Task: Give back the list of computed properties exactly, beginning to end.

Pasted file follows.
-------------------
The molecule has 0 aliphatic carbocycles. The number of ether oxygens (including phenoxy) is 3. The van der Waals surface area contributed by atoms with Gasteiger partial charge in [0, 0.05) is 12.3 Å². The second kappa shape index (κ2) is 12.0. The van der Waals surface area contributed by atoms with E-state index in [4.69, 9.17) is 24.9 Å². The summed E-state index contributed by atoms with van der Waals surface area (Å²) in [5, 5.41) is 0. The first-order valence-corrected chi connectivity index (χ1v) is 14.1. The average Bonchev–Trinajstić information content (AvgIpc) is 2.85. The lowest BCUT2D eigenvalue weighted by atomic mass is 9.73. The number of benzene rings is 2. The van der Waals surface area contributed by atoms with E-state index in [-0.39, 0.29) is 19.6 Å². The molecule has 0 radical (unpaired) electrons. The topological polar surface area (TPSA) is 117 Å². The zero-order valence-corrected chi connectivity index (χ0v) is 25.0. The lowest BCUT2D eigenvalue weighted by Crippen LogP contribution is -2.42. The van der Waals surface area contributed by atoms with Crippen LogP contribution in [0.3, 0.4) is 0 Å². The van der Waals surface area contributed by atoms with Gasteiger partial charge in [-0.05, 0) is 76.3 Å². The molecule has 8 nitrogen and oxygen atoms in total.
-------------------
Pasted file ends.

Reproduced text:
The molecule has 0 aliphatic carbocycles. The number of ether oxygens (including phenoxy) is 3. The van der Waals surface area contributed by atoms with Gasteiger partial charge in [0, 0.05) is 12.3 Å². The second kappa shape index (κ2) is 12.0. The van der Waals surface area contributed by atoms with E-state index in [4.69, 9.17) is 24.9 Å². The summed E-state index contributed by atoms with van der Waals surface area (Å²) in [5, 5.41) is 0. The first-order valence-corrected chi connectivity index (χ1v) is 14.1. The average Bonchev–Trinajstić information content (AvgIpc) is 2.85. The lowest BCUT2D eigenvalue weighted by atomic mass is 9.73. The number of benzene rings is 2. The van der Waals surface area contributed by atoms with E-state index in [-0.39, 0.29) is 19.6 Å². The molecule has 0 radical (unpaired) electrons. The topological polar surface area (TPSA) is 117 Å². The zero-order valence-corrected chi connectivity index (χ0v) is 25.0. The lowest BCUT2D eigenvalue weighted by Crippen LogP contribution is -2.42. The van der Waals surface area contributed by atoms with Crippen LogP contribution in [0.3, 0.4) is 0 Å². The van der Waals surface area contributed by atoms with Gasteiger partial charge in [-0.05, 0) is 76.3 Å². The molecule has 8 nitrogen and oxygen atoms in total.